My heart has always been set on helping people since an early age. In 1992, I wanted to do overseas missions, you know, fly planes into remote areas, to the unknown. So, I set my sites on that. That led me to Chicago in the late 90’s where, upon graduation with a degree in Urban Studies which was not flying, but rather a deep love for the city.
Later in life, this went full circle, but in those days, Jenah, Malin (our daughter) and I moved back to Minnesota taking on a pastorate in a small town. The salary wasn’t much, in fact barely enough to live on. To offset that a bit, Jenah who was already a photographer, learning from her dad how to shoot film, was well accomplished. We had this wild idea about shooting weddings to provide a bit more for us. She began teaching me to be a wedding photographer.
I still remember the first wedding we photographed with a borrowed camera and a 50mm lens. I shot staggered group shots at 1.4, half the people were out of focus. Thankfully the bride thought they were artistic. The side gig was great, was something Jenah and I could do together, taking us away from our day jobs. We continued this for the next ten years. Printing books through AdoramaPix and even sending off canvases, brides loved our work, it provided a bit extra for us. As with my love for people, I fell deeply in love with photography.
Eventually, the pastorate fell apart, it wasn’t a fit anymore. At a crossroads, freelance was the only option as I was trying to collect the pieces and figure things out. Continuing with weddings, families, headshots and brand work provided a bit. The freedom was nice. Around that time, I joined Instagram, was amazed at the number of friends I met through the app. The creative community of IG pushed me in a different direction style-wise. Chicago is an amazing city, fell in love with the architecture, sunrises, sunsets, shooting my family. 4 years ago, I met Jason Peterson through a friend, he offered me a job at Havas here in Chicago. Around then, I stopped shooting weddings. A full-time job didn’t provide the time to continue shooting a wedding day.
Chrissy, one day approached me about the potential of shooting her wedding. I was flattered, but a bit apprehensive because it had been a while! I said yes. When the day arrived, it was like riding a bike. There is nothing like sitting back documenting a wedding day.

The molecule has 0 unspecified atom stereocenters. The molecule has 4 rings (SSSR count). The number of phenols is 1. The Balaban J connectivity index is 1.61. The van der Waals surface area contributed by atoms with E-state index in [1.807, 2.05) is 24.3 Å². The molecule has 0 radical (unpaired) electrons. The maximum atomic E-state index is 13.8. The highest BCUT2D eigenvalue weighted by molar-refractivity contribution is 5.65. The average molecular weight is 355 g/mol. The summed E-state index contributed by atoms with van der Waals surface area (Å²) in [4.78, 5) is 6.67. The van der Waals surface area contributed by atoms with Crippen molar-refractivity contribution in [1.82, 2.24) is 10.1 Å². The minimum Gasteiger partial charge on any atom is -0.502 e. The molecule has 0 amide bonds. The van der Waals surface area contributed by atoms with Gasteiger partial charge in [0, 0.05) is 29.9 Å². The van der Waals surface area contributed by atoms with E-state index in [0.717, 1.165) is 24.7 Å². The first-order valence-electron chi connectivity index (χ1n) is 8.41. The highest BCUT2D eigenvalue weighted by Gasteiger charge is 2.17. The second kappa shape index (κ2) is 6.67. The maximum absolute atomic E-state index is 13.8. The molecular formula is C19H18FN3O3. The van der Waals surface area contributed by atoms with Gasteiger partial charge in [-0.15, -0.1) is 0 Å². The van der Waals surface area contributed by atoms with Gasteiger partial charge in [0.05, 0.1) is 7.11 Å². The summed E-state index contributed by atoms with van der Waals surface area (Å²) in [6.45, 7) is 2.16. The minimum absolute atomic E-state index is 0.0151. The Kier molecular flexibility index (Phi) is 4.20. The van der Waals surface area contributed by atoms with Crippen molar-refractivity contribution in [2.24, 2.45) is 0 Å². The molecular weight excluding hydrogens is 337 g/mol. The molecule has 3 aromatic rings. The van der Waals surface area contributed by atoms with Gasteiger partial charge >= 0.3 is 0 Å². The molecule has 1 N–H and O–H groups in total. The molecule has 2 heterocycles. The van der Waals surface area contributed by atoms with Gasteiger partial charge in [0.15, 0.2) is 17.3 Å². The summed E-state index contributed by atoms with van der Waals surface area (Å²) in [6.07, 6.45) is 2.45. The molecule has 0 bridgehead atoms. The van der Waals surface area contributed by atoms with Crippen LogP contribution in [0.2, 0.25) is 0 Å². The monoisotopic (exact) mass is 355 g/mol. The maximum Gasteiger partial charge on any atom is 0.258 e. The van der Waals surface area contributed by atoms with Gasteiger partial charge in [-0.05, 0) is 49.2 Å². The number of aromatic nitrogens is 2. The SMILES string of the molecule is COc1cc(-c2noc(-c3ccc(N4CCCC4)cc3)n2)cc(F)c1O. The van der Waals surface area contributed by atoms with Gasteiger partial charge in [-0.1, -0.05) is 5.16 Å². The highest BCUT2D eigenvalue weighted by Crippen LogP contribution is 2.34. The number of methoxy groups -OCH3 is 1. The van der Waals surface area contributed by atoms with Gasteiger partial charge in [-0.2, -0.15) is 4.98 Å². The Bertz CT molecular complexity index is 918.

Of course, the responsibility is huge… I’ve met people who literally had their “Uncle Bob” shoot the wedding because they wouldn’t budget for a proper wedding photographer. Then, complain about it. With printing, adding the extra expense is well worth it. There is nothing like receiving something tangible from the most important day of your life. For Chrissy, I printed a handful of 4×6’s, ordered a box off Amazon and shown them before she received any digital files. It’s a bit of a throwback, but find that couples respond with amazement when receiving prints. I always include framed prints for the wall. Lately, I’ve been shooting film, scanning and sending off prints. In a digital age, when people receive a print, it’s amazing to watch their expressions filled with amazement and joy.
I’ve officiated countless weddings, counseled couples, but I’ve never felt more comfortable than behind the camera on a wedding day. Chrissy pulled me out of retirement, I’m thankful for that.
Here is a look at the AdoramaPix framed prints
I gave to Chrissy – the final product. Chrissy’s reaction to these framed prints was awesome. She immediately texted her husband photos with her excitement. For me, this is the most rewarding, providing tangible, tactile pieces go a long way in creating memories.
Craig is an AdoramaPix Ambassador, a Creative Director, Photographer, and Micro-Adventurist. He calls Chicago home and you can follow him around the city and this big land of ours on Instagram at @thecraighensel.